This illustrates that simple acrylate esters do not provide eroding paits and even the inclusion of a relatively high level of tributyltin methacrylate does not provide a measurable erosion rate. Thus methyl acrylate/tributyltin methacrylate copolymers do not behave differently than normal methyl methacrylate/tributyltin methacrylate copolymers of the prior art and require a certain minimum level of tributyltin methacrylate to erode.
Further background is found in European Patent Application No. 0069559, published Jan. 12, 1983, which discloses that although triorganotin polymers are effective antifouling agents, they are expensive to employ and there are some circumstances where the release of triorganotin ions is preferably avoided or reduced while still obtaining the benefits of smoothing of the paint in service by an erosion mechanism. The patent application discloses the substitution of quinolinyl (or substituted quinolinyl) groups for the organotin groups in acrylate copolymers. The approach of this disclosure replaces one expensive toxicant with another of equally high cost but fails to provide a means for controlling the erosion rate which is independent of the polymer-bound toxicant release rate.
Surprisingly, it has been found that the tributyltin acrylate or methacrylate residues in the prior art organotin polymers can be substituted, in part, by tin-free functional organic acrylate or methacrylate monomers without compromising the antifouling performance of these systems or their erosion characteristics.
In accordance with the present invention, a paint is provided which is produced from a binder polymer resulting from the copolymerization of one or more copolymerizable ethylenically unsaturated monomers and tributyltin methacrylate or acrylate monomer and a monomer having a functional group which is hydrolyzable in seawater.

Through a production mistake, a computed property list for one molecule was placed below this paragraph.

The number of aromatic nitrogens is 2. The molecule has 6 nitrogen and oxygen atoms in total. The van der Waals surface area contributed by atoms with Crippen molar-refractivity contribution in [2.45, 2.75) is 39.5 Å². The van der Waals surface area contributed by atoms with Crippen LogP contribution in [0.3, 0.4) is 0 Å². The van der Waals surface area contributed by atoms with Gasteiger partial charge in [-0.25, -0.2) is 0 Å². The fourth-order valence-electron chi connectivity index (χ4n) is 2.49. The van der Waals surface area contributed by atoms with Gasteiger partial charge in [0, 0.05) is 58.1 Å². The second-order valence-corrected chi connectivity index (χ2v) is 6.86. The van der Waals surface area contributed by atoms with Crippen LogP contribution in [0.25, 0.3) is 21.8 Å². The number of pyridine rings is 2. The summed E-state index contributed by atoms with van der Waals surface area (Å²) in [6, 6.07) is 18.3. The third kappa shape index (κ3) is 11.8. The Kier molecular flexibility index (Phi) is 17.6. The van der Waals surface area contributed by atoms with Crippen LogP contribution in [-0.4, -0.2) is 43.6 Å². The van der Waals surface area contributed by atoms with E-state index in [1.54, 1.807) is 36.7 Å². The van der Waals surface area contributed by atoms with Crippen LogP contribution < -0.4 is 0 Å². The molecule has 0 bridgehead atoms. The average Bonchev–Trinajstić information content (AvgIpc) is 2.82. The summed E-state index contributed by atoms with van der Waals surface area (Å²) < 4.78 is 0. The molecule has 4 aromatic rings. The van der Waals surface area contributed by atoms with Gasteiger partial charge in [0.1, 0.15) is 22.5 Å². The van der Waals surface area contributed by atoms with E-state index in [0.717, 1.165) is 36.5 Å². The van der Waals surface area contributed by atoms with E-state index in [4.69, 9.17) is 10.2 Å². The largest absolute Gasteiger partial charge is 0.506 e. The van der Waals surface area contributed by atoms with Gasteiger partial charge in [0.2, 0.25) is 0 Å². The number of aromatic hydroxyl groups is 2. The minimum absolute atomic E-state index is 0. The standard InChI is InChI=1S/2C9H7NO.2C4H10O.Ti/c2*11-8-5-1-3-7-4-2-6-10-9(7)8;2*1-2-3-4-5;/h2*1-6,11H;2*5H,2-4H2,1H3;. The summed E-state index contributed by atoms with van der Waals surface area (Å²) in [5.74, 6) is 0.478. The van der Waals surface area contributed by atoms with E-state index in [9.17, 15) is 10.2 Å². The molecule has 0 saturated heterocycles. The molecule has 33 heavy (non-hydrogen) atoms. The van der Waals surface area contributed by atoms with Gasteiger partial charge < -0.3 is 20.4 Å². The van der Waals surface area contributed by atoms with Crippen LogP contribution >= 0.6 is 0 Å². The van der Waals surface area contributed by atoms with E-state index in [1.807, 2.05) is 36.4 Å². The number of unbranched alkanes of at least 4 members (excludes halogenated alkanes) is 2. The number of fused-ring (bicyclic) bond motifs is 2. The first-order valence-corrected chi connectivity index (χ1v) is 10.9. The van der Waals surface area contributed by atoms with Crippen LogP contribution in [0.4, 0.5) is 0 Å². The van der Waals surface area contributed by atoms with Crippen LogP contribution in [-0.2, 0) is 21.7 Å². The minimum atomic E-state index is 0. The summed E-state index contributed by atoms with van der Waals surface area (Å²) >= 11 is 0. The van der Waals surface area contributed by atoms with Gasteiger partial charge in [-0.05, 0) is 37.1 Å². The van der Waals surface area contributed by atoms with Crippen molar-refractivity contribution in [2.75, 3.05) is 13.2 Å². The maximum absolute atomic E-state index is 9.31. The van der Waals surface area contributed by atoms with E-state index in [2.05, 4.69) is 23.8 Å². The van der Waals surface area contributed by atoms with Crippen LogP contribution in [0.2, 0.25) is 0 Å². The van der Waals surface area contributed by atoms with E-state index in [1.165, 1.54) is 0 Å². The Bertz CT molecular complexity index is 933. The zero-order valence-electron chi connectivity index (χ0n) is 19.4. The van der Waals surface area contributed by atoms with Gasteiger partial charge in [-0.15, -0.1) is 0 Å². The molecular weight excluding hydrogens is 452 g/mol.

An antifouling paint is provided which includes one or more toxicants which control marine fouling, pigments and the novel polymeric binder described above. The paint formulation may also include an erosion modifying component which can be either an additive retarder, as described in U.S. Pat. No. 4,021,392 or a secondary binder of the types described in U.S. Pat. No. 4,260,535 and British Patent No. 1,589,246.
The polymeric binder is film-forming, water insoluble, seawater erodible and is represented by the formula ##STR1## wherein, in one embodiment,
X is H or CH3 ;
M is less than 25 mole % of the saturated residue of a tributyltin acrylate or methacrylate group;
R is a substantially non-bioactive, substituted alkyl, aryl or arylalkyl moiety and
recurring groups B, where B is the residue of an ethylenically unsaturated monomer.
The polymer has a hydrolysis rate of at least 5×10-4 milliequivalents per hour. The resultant paint has an erosion rate of at least 2 microns per month.
R can be selected from the group consisting of: ##STR2## wherein
Z is NO2, halogen or CN; V is H, NO2, halogen, CN, or alkoxy;
(b) --(CH2)n Y wherein
n is an integer from 1 to 4; and
Y is selected from the group consisting of ##STR3## and wherein
R' is C1 to C4 primary, secondary or tertiary alkyl,
R" is H or R';
R"' is alkyl or an aryl;
(c) can be --SiR3 "' or --Si(OR"')3 ;
(d) R can be a haloalkyl group having at least one trihalomethyl group where the halogen is Br, F, Cl, and the alkyl has at least two carbon, e.g. trifluoroethyl acrylate;
(e) a quaternized aminoalkyl represented by the formula ##STR4## where